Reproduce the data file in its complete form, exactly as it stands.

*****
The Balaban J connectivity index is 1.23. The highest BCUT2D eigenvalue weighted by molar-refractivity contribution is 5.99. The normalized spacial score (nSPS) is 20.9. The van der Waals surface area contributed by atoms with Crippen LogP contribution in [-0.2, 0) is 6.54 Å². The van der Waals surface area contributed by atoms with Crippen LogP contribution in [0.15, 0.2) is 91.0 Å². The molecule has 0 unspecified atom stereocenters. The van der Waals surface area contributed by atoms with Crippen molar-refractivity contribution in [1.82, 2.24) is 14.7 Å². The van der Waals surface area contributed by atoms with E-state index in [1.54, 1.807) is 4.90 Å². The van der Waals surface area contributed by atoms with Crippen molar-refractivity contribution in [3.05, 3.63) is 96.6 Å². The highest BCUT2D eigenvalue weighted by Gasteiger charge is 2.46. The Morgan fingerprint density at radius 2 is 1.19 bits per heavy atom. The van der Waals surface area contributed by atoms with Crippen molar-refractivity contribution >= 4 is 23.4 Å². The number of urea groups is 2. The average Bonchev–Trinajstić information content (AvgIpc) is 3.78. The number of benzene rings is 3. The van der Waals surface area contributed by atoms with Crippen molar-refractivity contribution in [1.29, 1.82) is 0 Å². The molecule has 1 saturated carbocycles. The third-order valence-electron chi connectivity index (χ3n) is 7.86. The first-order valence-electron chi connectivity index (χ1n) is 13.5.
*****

The Balaban J connectivity index is 1.23. The highest BCUT2D eigenvalue weighted by molar-refractivity contribution is 5.99. The normalized spacial score (nSPS) is 20.9. The van der Waals surface area contributed by atoms with Crippen LogP contribution in [-0.2, 0) is 6.54 Å². The van der Waals surface area contributed by atoms with Crippen LogP contribution in [0.15, 0.2) is 91.0 Å². The molecule has 0 unspecified atom stereocenters. The van der Waals surface area contributed by atoms with Crippen molar-refractivity contribution in [1.82, 2.24) is 14.7 Å². The van der Waals surface area contributed by atoms with E-state index in [1.54, 1.807) is 4.90 Å². The van der Waals surface area contributed by atoms with Crippen molar-refractivity contribution in [3.05, 3.63) is 96.6 Å². The highest BCUT2D eigenvalue weighted by Gasteiger charge is 2.46. The Morgan fingerprint density at radius 2 is 1.19 bits per heavy atom. The van der Waals surface area contributed by atoms with Crippen molar-refractivity contribution >= 4 is 23.4 Å². The number of urea groups is 2. The average Bonchev–Trinajstić information content (AvgIpc) is 3.78. The number of benzene rings is 3. The van der Waals surface area contributed by atoms with Crippen molar-refractivity contribution in [1.29, 1.82) is 0 Å². The molecule has 1 saturated carbocycles. The third-order valence-electron chi connectivity index (χ3n) is 7.86. The first-order valence-electron chi connectivity index (χ1n) is 13.5.